George Osborne: 'I ignored advice to axe Crossrail'
George Osborne has told how he was advised to axe funding for the flagship projects of Crossrail, the Tate Modern extension, and the Francis Crick Institute for medical research when he came to power.
The Chancellor said Treasury civil servants presented him with a list that consisted of “the three things that it was within my power to immediately stop and save billions of pounds”.
But at the launch of a new creative industries workspace in Shoreditch, Mr Osborne said ministers ignored the advice because the schemes were so important to London’s success.
“Thank God we’ve gone ahead with them. They’ve supported this concept of a city being more than just people living in a place and going to work,” he added.
He highlighted science and culture as “things that really make a big global city a place people want to live and people want to move to.
“There are really exciting projects out there — not just big infrastructure projects like Crossrail 2 and various Tube extensions, but really important cultural projects ... like the garden bridge, Olympicopolis [cultural hub in the Olympic Park] or Design Museum in Kensington. These are all fantastic projects which enhance a city.”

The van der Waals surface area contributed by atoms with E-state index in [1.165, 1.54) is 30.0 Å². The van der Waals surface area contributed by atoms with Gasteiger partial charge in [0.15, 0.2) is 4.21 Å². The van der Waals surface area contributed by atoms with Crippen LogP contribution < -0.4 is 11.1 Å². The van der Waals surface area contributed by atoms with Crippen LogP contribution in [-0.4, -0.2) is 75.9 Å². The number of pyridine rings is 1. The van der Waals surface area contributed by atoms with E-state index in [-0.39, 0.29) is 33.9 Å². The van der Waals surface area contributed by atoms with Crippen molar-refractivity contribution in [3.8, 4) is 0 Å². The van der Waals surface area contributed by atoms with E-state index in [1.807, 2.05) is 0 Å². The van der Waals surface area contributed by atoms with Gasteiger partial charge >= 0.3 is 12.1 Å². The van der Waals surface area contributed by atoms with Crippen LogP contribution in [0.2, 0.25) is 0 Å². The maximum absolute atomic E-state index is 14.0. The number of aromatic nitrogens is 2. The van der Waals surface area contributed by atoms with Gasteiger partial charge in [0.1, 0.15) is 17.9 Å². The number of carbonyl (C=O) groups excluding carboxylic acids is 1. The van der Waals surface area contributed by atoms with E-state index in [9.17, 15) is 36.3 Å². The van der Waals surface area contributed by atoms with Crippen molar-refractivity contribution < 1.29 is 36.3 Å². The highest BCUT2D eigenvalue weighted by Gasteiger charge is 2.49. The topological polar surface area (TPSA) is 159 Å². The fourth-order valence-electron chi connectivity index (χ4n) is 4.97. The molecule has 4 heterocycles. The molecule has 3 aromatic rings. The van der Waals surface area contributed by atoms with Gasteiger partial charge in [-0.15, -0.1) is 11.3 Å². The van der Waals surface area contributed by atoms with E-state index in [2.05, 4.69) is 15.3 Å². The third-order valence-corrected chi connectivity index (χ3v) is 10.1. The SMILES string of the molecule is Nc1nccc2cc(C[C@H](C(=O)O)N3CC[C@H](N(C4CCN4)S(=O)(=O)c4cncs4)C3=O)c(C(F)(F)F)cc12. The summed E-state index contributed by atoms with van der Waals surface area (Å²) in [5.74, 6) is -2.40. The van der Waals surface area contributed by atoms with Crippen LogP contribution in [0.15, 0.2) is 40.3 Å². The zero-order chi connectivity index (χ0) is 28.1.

The Francis Crick Institute in St Pancras will bring together scientists from all disciplines for research into treating and preventing illnesses such as cancer, heart disease, stroke, infections, and neurological conditions.
The Chancellor and Evening Standard Editor Sarah Sands spoke last night at the opening of Second Home, which was co-founded by his former adviser Rohan Silva for entrepreneurs and creative businesses to come together in the “Tech City” area around Old Street roundabout. Guests included lastminute founders Brent Hoberman and Martha Lane Fox, Tom Hulme from Google Ventures, Tate director Sir Nicholas Serota, and Anda Winters, artistic director of The Print Room.